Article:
The First District Court of Appeal ruled today in Garren v. Oliver, a case in which the Appellant challenged the lower court’s judgment of paternity. The First District found merit in one issue raised, specifically that the child support set did not use the “gross up” method for support calculation despite a schedule of timesharing that warranted it. The First District Court reversed on this basis, finding that the use of the alternate calculation was mandatory.
Wednesday, March 20, 2013
The Fourth District Court of Appeal ruled today in Carrillo-Jimenez v. Carillo, a case in which the Appellant had sought to strike a social investigation report which he alleged unfairly disclosed confidential communications between the parties’ minor children and their psychotherapist. The Petition was denied based on the holding of Hughes v. Schatzberg, 872 So.2d 996 (Fla.4th DCA 2004), which held that a parent involved in litigation over the welfare of a child may not assert the psychotherapist patient privilege on behalf of the child. The Court appeared to pay special attention to the petitioner’s motivation in seeking the writ.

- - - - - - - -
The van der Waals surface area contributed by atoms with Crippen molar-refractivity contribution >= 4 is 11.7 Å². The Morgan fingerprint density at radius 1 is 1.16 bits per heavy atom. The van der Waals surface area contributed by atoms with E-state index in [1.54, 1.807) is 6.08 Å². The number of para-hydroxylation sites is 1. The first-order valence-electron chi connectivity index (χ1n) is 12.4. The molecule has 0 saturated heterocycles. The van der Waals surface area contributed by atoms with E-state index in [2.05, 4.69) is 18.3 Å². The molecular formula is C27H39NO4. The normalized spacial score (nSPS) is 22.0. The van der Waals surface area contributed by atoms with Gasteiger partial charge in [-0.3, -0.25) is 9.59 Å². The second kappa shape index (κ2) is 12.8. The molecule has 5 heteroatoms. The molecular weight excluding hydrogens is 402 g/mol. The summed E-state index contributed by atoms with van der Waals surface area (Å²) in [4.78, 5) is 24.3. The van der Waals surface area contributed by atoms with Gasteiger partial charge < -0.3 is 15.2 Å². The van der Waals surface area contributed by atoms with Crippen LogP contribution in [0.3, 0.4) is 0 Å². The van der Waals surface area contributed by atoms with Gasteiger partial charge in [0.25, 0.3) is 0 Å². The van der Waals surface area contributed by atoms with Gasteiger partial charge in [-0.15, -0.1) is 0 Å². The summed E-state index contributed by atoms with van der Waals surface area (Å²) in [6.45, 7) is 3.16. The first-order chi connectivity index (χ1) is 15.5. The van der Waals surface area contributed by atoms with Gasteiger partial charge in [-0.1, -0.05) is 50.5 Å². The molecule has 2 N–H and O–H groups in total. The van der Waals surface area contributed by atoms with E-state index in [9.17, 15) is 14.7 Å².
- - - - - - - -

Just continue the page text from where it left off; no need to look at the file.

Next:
Thursday, March 14, 2013
In the case of Gaudette v. Gaudette, the lower court determined that it was unable to award the Appellant payment of her health insurance from the Appellee as “there was no evidence presented as to the cost of the Wife’s health insurance and if that cost would be affordable to the Husband with his limited income. The Fourth District Court of Appeal reversed yesterday on the basis that the Appellee’s own financial affidavit listed the cost of Appellant’s health insurance. Finding this sufficient record evidence, on remand the Fourth District instructed the lower court to reconsider its findings on this issue.
Wednesday, February 27, 2013